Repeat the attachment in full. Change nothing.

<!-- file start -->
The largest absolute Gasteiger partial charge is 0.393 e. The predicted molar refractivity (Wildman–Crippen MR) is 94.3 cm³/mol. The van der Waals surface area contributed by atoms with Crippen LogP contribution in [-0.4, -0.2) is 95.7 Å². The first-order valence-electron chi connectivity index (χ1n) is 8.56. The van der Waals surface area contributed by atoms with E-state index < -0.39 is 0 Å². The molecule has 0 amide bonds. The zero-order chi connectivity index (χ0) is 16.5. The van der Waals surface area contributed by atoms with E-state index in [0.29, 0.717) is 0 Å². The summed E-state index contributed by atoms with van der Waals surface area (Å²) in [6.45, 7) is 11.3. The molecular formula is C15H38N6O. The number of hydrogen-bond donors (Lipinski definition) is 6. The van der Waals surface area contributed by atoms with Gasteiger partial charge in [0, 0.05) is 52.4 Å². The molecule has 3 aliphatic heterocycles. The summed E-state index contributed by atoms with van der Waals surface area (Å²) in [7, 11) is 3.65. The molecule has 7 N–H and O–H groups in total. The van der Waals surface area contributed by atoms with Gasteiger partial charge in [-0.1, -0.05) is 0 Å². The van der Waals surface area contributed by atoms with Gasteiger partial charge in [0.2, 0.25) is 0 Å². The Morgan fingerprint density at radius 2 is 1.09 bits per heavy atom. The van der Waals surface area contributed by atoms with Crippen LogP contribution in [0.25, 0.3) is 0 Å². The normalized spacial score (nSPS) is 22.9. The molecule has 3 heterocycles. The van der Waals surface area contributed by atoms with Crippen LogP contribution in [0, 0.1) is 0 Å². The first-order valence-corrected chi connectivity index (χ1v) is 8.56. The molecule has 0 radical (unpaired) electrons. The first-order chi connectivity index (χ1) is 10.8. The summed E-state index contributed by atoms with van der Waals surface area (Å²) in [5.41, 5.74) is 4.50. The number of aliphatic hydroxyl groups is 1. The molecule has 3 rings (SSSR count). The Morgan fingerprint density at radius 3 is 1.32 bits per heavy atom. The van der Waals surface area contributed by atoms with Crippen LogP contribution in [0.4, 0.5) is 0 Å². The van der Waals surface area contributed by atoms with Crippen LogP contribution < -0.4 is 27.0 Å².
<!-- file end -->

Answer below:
The largest absolute Gasteiger partial charge is 0.393 e. The predicted molar refractivity (Wildman–Crippen MR) is 94.3 cm³/mol. The van der Waals surface area contributed by atoms with Crippen LogP contribution in [-0.4, -0.2) is 95.7 Å². The first-order valence-electron chi connectivity index (χ1n) is 8.56. The van der Waals surface area contributed by atoms with E-state index < -0.39 is 0 Å². The molecule has 0 amide bonds. The zero-order chi connectivity index (χ0) is 16.5. The van der Waals surface area contributed by atoms with E-state index in [0.29, 0.717) is 0 Å². The summed E-state index contributed by atoms with van der Waals surface area (Å²) in [6.45, 7) is 11.3. The molecular formula is C15H38N6O. The number of hydrogen-bond donors (Lipinski definition) is 6. The van der Waals surface area contributed by atoms with Gasteiger partial charge in [0, 0.05) is 52.4 Å². The molecule has 3 aliphatic heterocycles. The summed E-state index contributed by atoms with van der Waals surface area (Å²) in [7, 11) is 3.65. The molecule has 7 N–H and O–H groups in total. The van der Waals surface area contributed by atoms with Gasteiger partial charge in [-0.1, -0.05) is 0 Å². The van der Waals surface area contributed by atoms with Gasteiger partial charge in [0.2, 0.25) is 0 Å². The Morgan fingerprint density at radius 2 is 1.09 bits per heavy atom. The van der Waals surface area contributed by atoms with Crippen LogP contribution in [0.25, 0.3) is 0 Å². The normalized spacial score (nSPS) is 22.9. The molecule has 3 heterocycles. The van der Waals surface area contributed by atoms with Crippen LogP contribution in [0, 0.1) is 0 Å². The first-order valence-corrected chi connectivity index (χ1v) is 8.56. The molecule has 0 radical (unpaired) electrons. The first-order chi connectivity index (χ1) is 10.8. The summed E-state index contributed by atoms with van der Waals surface area (Å²) in [5.41, 5.74) is 4.50. The number of aliphatic hydroxyl groups is 1. The molecule has 3 rings (SSSR count). The Morgan fingerprint density at radius 3 is 1.32 bits per heavy atom. The van der Waals surface area contributed by atoms with Crippen LogP contribution in [0.4, 0.5) is 0 Å². The van der Waals surface area contributed by atoms with Crippen LogP contribution < -0.4 is 27.0 Å².